Interview with Elizabeth Moylan, Biology Editor at BioMed Central

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Elizabeth Moylan

Elizabeth Moylan completed her PhD at the University of Oxford and worked as a post doc before moving into publishing. She is currently Biology Editor at BioMed Central, an open access publisher. In her role as Biology Editor, Elizabeth has editorial responsibility for the biology journals, oversees editorial polices and manages the peer review process.

Speaking at the recent Peer Review: The Nuts and Bolts workshop hosted by Sense about Science on April 25th, Elizabeth was asked to expand on the issue of ‘professional’ peer review, an interesting and novel topic for many in the audience. I asked Elizabeth to share her thoughts on this issue and others below:

What is ‘professional’ peer review?

I’d never really thought about this before until it was asked at the workshop. Do ‘professional’ peer reviewers exist? I thought it was mooted as a suggestion, but could we have professional reviewers who just do peer review?

Personally, I don’t think professional reviewers could be considered peers of the people they review. By definition they are not (practicing) academics, not submitting grants and not part of the peer community.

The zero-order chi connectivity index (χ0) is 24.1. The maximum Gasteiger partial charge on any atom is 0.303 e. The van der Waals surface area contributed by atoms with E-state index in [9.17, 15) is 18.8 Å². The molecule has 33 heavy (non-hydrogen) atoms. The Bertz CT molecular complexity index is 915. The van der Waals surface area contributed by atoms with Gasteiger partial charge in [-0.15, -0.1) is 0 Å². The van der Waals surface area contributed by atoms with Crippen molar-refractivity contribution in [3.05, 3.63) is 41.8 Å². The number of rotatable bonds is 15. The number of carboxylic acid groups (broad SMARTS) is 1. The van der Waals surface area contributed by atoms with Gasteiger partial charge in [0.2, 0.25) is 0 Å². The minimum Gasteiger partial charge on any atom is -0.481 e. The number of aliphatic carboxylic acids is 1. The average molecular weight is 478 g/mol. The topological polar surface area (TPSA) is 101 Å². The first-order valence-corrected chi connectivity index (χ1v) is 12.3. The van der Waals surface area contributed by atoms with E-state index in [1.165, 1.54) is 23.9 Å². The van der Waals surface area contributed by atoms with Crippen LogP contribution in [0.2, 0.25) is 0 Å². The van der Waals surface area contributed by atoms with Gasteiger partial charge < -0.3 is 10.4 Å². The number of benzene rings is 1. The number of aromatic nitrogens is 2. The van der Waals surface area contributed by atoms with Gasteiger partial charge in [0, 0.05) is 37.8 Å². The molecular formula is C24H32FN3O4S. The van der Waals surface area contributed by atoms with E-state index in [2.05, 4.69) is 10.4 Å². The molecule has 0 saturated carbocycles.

I am aware of statisticians who are involved in peer review in a professional capacity. Presumably their expertise is more to do with particular skills than a need to keep up in a specific scientific or medical discipline, though they too need to keep abreast of developments.


Do you think professional peer reviews are a good idea?

I think professional peer review wouldn’t work within most discipline because reviewers have to keep up with the ‘state-of-the-art’ in their given field, they need to know where is a particular field is at, and what the standards and norms are.  The only way they can do this is by doing research themselves, attending conferences, submitting grants etc., and of course publishing their own papers.

While I can see a role for professional statisticians, I can’t see how professional reviewers will keep in touch with science, so I don’t think they’d be a good option.

Also, editors assess whether a reviewer is suitable or  ‘on topic’ to review a given manuscript by looking at their publication record. How would ‘professional’ peer reviewers, who I presume would not be practicing academics, maintain an up to date publication record?

I think having a handful of professional reviewers controlling the field seems risky, and a move away from review by a community of peers.


Should journals pay for peer reviews?

I’m aware that Rubriq pay their reviewers, and I believe some medical journals do too. Most peer reviewers take part in the unpaid activity of peer review because they too are ‘authors’ and they depend on the good will of others get their manuscripts peer reviewed.  This reciprocity makes the system work. I think most academics accept this. We do not pay peer reviewers at BioMed Central.